I will choose my own weaponry based on my own needs, preferences and desires. I suggest everybody else do the same.

Fine but it took several pages for you to say the primary purpose of your sidearm is shooting vermin not SD. A SA is fine for shooting vermin but there are better choices for SD as some have been discussing.

Red Cent
April 20, 2011, 04:57 PM
"Nowhere here have you seen me try to talk anybody into anything. Merely explaining my choices and why

Isn't that what everyone is doing here. Conversation on why we think the way we do?"

No, you are crassly criticizing my choice of handguns for self defense. And you are starting to sound very juvenile. Espsecially attempting to bait CraigC with remarks about vermin and self defense.

CarigC, we have attracted the children.


See my signature.


Well......BYE!!

savit260
April 20, 2011, 05:53 PM
Space saver spares have proven to be adequate in emergency situations just as SAs have proven adequate in SD situations when used within their limitations. I won't drive 75 mph on a space saver and I won't carry a SA for SD. My life is an issue with each and I want to give myself every edge I can get.
Grizz
Well you've picked a tire that I personally would find inadequate for my own usage and situation. There are much better tire options available you know. ;)

I however wouldn't presume to tell you that you ought to use something different. If you're comfy with your choice, that's all that really matters . :)

If you want every "edge" you can get... how far out do you take that?
Body armor?
Bullet proof glass?
Armored vehicle?

We all look at our own situations, and choose what we think is right for us.

Craig chooses a single action for his situation as do others. What exactly is wrong with that?

You choose a space saver spare while I go with a full size, and in an earlier part of my life... TWO full size spares.



Better for you doesn't equal better for the next guy.

GRIZ22
April 20, 2011, 07:17 PM
And you are starting to sound very juvenile. Espsecially attempting to bait CraigC with remarks about vermin and self defense.


He brought up vermin I didn't.

There is nothing crass or juvenile in my responses to the exchange of ideas at hand.

We all look at our own situations, and choose what we think is right for us.


We have been attempting to discuss the attributes of different firearms. Refusing to acknowledge the limitations of something is not wise.


OK I'm done.

joed
April 20, 2011, 07:25 PM
If you want to carry a SA 5 shot revolver for CCW more power to you. I personally want more odds stacked in my favor.

When I was in the service (Viet Nam) there was a young guy that flew in the Observation Helicopters that carried a Ruger Blackhawk in .357 while the rest of us carried M&P .38 Spls. I did not think he would survive the year but somehow he did.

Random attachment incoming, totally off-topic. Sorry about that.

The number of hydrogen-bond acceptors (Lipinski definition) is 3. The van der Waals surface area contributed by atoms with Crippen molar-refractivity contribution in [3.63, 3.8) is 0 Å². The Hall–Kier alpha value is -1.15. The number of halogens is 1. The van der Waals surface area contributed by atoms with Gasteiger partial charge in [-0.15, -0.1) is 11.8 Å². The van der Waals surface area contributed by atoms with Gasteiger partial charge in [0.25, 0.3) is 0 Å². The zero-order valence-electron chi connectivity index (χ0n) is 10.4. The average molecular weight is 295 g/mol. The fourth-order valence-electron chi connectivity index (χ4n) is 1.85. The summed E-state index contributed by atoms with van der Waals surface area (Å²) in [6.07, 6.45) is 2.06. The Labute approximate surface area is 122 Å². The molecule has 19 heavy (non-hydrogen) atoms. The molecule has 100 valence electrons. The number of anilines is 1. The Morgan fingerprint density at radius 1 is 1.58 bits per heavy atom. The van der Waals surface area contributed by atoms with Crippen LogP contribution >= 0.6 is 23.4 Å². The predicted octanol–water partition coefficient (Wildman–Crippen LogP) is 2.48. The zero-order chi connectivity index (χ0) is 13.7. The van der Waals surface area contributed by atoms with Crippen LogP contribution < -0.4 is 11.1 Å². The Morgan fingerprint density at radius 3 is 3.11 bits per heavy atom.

But, he did have a door gunner sitting behind him with an M60 for backup. If it hadn't been for the backup I doubt he would have made it through the deployment.

Hagen442
April 20, 2011, 08:04 PM
My preferred Jacket Carry Gun is a 45 Colt SA Sheriff's Model in a Holliday Rig
My Old 2 Cents.
Hagen

Red Cent
April 20, 2011, 08:48 PM
sic 'em Hagen.

CraigC
April 20, 2011, 09:16 PM
CraigC, we have attracted the children.
Ain't that the truth! ;)

Old Fuff
April 20, 2011, 09:58 PM
... we have attracted the children.

It would seem so. :uhoh:

"Mothers, don't let your boys grow up to be cowboys..." :neener: :D

Jeb21
April 20, 2011, 10:10 PM
I am just not as good with SA revolvers as I am with a DA revolver. Therefore my carry revolver is a DA. If I was better with a SA revolver, I would be tempted to carry it. However, if I was ever in a gun fight I would want as many rounds as possible and a weapon system that I could quickly reload.

This45Colt
April 20, 2011, 10:38 PM
I wasn't expecting this thread to be as popular as it turned out to be!!!

Doc Holiday was the man!

Old Fuff
April 20, 2011, 11:23 PM
Doc Holiday was the man!

Well I suppose - depends on who you talked to back then. Incidentally it is documented that at least in one shooting incident he used a ".41 caliber self-cocker... " :what:

No evidence he had a "Holiday rig" either. :D

ironhead7544
April 29, 2011, 10:36 PM
I sometimes carry my 5 and 1/2 inch Ruger Flat Top 44 Special. Conceals OK under a light coat.

451 Detonics
April 30, 2011, 02:34 PM
If The gun I shot the best was a single action the I would carry it. I would rather have 5 rounds I knew I could place where they needed to go than 10 I was uncertain of. Confidence is a huge part of having a winning mentality. I carry a DA revolver, I also carry a second DA revolver for a BUG and I would most likely go for it instead of trying to reload my primary. If I carries an SA I would carry two for the same reason.

Carry what you can shoot well with and what you have confidence in.

Old Fuff
April 30, 2011, 08:02 PM
If I carries an SA I would carry two for the same reason.

Don't fall in a river... You might never be found. :D

StrawHat
May 1, 2011, 09:17 AM